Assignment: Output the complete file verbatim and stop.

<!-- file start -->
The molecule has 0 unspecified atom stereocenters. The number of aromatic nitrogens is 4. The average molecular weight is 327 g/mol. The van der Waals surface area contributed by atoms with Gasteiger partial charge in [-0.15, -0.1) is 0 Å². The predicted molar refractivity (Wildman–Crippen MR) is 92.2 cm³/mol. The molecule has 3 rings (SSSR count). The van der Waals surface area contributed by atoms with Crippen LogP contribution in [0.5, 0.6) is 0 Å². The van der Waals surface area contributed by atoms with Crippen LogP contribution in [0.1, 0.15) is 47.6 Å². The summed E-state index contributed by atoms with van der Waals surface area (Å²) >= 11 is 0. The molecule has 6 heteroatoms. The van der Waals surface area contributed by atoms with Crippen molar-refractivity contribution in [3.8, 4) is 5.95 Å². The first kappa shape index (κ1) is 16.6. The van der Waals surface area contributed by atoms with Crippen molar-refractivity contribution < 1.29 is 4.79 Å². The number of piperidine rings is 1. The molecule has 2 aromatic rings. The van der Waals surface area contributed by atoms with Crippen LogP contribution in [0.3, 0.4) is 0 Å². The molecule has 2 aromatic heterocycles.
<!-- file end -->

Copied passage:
The molecule has 0 unspecified atom stereocenters. The number of aromatic nitrogens is 4. The average molecular weight is 327 g/mol. The van der Waals surface area contributed by atoms with Gasteiger partial charge in [-0.15, -0.1) is 0 Å². The predicted molar refractivity (Wildman–Crippen MR) is 92.2 cm³/mol. The molecule has 3 rings (SSSR count). The van der Waals surface area contributed by atoms with Crippen LogP contribution in [0.5, 0.6) is 0 Å². The van der Waals surface area contributed by atoms with Crippen LogP contribution in [0.1, 0.15) is 47.6 Å². The summed E-state index contributed by atoms with van der Waals surface area (Å²) >= 11 is 0. The molecule has 6 heteroatoms. The van der Waals surface area contributed by atoms with Crippen molar-refractivity contribution in [3.8, 4) is 5.95 Å². The first kappa shape index (κ1) is 16.6. The van der Waals surface area contributed by atoms with Crippen molar-refractivity contribution < 1.29 is 4.79 Å². The number of piperidine rings is 1. The molecule has 2 aromatic rings. The van der Waals surface area contributed by atoms with Crippen LogP contribution in [0.3, 0.4) is 0 Å². The molecule has 2 aromatic heterocycles.